RETURN TO TRAINING; FULL INTEGRATION
Aims: Resume full team training, implement a minimum of two acquisition days and two taper days. Monitor running loads i.e. changes in intensive/extensive session loads, internal response, and week to week changes. Introduction to behind closed doors/development squad match minutes.
In this final RTT phase the player is fully integrated into team training. The team’s specific training structure will apply here, where two acquisition days are followed by two tapering days leading into match-day (Figure 5). Within the two acquisition days, the continued progression of energy system development in game-based elements of session can be manipulated through alterations in work: rest periods whilst set and repetition parameters of specific drills can be progressed to provide a new training stimulus (e.g. standard sets, wave loading, descending/ascending pyramids or mixed game formats). These parameters are influenced by technical/tactical coaching alongside the competitive playing schedule. If the sports medical, performance, and coaching team as well as the player him/herself feels they are ready, a behind closed doors game could be arranged or, commonly the player follows the development squad training schedule in the two days leading into match-day. Match minutes are norma-lly limited to less than thirty as part of a step-wise progression for RTC. If the shared-decision is not in favour of competitive match minutes, then the same format as the two previous phases is repeated.
RETURN TO COMPETITION; MATCH EXPOSURE
Aims: Continue integration to full team training, progression of competitive match minutes (as appropriate), monitoring of running loads/response, regular inter-disciplinary discussion and shared-decision making on competitive involvement.
In this subphase, the player is integrated with the team and preparation is now focused on a progressive increase in competitive match minutes (Figure 5). This phase represents a substantial marker for the player as they are now faced with their biggest psychological challenge; coping with the intense physical and mental demands of professional football. A considered progression of match minutes is implemented, dependent on any development squad minutes accumulated in the previous phase. We suggest starting off with ~20-30 minutes as a substitute or starting the first 45 minutes.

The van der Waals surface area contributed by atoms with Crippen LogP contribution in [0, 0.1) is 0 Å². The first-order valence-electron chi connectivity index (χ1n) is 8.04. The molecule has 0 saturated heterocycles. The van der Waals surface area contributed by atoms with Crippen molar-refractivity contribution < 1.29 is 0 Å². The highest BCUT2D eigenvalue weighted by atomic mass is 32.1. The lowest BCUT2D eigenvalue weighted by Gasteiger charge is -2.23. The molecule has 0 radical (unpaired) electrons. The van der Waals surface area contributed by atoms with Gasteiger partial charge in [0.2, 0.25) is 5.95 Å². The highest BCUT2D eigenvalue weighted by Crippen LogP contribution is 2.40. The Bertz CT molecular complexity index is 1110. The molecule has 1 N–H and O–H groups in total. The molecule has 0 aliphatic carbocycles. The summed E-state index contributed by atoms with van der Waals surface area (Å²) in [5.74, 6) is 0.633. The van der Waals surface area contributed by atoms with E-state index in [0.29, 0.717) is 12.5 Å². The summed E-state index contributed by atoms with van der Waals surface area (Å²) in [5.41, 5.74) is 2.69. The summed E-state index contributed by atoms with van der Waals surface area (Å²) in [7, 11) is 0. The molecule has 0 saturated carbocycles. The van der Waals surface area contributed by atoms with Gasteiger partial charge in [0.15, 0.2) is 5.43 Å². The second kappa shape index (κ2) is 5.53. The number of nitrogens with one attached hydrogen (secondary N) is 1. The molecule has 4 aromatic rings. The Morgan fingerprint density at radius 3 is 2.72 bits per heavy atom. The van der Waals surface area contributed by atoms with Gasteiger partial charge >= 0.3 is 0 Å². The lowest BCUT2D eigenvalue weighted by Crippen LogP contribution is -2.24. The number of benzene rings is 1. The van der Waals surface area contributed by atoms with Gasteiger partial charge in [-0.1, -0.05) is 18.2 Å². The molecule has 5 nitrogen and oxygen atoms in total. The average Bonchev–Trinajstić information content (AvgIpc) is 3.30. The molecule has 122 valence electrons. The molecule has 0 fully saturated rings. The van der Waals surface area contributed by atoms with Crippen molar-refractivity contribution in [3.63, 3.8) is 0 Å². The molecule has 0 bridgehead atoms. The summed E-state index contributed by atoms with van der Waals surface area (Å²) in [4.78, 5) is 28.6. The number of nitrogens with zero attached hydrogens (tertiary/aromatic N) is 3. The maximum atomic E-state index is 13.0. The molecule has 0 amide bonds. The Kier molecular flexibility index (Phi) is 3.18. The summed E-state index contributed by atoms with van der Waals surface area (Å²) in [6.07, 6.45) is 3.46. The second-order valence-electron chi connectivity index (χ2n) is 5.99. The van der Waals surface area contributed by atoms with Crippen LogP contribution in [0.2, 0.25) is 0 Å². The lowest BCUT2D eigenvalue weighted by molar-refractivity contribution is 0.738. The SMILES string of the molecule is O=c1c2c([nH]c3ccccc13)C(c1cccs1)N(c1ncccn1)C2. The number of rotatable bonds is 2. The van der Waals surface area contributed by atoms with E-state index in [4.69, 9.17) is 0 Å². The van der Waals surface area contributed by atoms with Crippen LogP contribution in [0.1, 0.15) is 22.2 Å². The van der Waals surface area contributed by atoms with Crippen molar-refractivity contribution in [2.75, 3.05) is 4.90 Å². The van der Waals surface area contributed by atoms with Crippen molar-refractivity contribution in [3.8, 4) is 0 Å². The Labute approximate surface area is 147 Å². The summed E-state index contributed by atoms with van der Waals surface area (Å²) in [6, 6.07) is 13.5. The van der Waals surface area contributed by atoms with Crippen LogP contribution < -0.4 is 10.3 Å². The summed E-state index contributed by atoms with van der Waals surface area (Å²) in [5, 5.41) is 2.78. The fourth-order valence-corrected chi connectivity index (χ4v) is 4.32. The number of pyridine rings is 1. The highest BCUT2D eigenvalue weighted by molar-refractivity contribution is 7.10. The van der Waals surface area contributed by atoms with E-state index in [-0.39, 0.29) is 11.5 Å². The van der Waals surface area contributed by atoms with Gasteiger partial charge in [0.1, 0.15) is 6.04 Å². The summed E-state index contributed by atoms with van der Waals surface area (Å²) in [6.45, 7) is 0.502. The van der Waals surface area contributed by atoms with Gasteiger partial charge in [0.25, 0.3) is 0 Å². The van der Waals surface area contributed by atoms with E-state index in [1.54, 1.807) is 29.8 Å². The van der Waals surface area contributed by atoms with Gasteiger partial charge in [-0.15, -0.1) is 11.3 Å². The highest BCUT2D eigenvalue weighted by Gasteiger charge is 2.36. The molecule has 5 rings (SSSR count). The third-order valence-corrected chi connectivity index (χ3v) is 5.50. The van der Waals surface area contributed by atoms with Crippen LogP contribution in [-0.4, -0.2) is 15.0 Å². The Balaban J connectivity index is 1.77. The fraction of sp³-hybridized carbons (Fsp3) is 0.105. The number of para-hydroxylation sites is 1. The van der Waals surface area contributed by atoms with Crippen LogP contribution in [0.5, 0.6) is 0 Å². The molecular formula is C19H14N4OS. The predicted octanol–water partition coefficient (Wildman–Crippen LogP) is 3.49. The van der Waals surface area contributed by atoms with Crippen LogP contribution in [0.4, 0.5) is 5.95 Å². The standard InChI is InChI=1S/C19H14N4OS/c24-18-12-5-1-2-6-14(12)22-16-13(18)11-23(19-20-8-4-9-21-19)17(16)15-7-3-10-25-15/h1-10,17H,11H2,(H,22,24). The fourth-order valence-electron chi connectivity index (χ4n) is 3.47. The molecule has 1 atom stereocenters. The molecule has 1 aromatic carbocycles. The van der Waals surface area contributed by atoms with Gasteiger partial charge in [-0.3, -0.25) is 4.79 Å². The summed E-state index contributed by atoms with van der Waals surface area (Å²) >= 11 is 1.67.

Training load information should form a starting point for discussion with sports medical/performance team to create a planned match minutes strategy for the forthcoming games schedule in collaboration with the coaching staff and the player. We have presented an idealised scenario in which player care is paramount and in which the medical and fitness/performance staff communicate with each other and the coach which does not always align with the reality of the elite environment28. Coaches may be willing to take a higher risk than the support staff. The player's voice may be critical in such circumstances, as experienced professionals know their bodies, and the last thing they want is return to play and get another injury29; hence shared decision-making is critical. Availability of other players in the same position, management opinions, tactical decisions and/or in-game circumstances such as injuries to other players can result in the player not achieving match minutes targets or playing more minutes than planned. One must plan for a worst-case scenario and adapt plans accordingly to changing circumstances. If the player does not play, appropriate post-match top-up conditioning planned in line with running load targets and the upcoming training/fixture schedule is an option. If the player plays more minutes than expected, medical checks in the acute post-match/proceeding days followed by appropriate player management i.e. extra recovery (off-loaded), or modified training is recommended. Although early reintegration increases risk of re-injury, having key players available benefits the team30. Information (i.e. subjective, running loads and response) should therefore be collated in order to estimate risk associated with full return.